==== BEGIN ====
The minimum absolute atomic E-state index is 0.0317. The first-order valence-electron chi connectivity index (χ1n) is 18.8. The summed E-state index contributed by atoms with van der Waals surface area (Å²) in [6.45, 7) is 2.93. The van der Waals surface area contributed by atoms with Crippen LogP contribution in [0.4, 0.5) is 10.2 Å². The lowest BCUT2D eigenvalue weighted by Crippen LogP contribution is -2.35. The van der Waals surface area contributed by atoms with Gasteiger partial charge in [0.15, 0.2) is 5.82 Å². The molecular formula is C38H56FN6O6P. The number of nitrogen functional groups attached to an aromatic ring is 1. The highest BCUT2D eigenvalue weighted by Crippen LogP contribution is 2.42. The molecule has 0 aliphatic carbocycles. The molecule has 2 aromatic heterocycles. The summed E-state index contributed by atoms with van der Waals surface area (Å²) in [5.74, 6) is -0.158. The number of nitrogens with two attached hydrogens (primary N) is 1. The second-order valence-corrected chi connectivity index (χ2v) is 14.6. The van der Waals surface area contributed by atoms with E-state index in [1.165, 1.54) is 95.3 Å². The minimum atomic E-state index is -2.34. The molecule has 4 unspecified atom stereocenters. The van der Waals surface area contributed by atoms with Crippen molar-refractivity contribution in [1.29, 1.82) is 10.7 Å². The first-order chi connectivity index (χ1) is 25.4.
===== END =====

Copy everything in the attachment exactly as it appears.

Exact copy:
The minimum absolute atomic E-state index is 0.0317. The first-order valence-electron chi connectivity index (χ1n) is 18.8. The summed E-state index contributed by atoms with van der Waals surface area (Å²) in [6.45, 7) is 2.93. The van der Waals surface area contributed by atoms with Crippen LogP contribution in [0.4, 0.5) is 10.2 Å². The lowest BCUT2D eigenvalue weighted by Crippen LogP contribution is -2.35. The van der Waals surface area contributed by atoms with Gasteiger partial charge in [0.15, 0.2) is 5.82 Å². The molecular formula is C38H56FN6O6P. The number of nitrogen functional groups attached to an aromatic ring is 1. The highest BCUT2D eigenvalue weighted by Crippen LogP contribution is 2.42. The molecule has 0 aliphatic carbocycles. The molecule has 2 aromatic heterocycles. The summed E-state index contributed by atoms with van der Waals surface area (Å²) in [5.74, 6) is -0.158. The number of nitrogens with two attached hydrogens (primary N) is 1. The second-order valence-corrected chi connectivity index (χ2v) is 14.6. The van der Waals surface area contributed by atoms with E-state index in [1.165, 1.54) is 95.3 Å². The minimum atomic E-state index is -2.34. The molecule has 4 unspecified atom stereocenters. The van der Waals surface area contributed by atoms with Crippen molar-refractivity contribution in [1.29, 1.82) is 10.7 Å². The first-order chi connectivity index (χ1) is 25.4.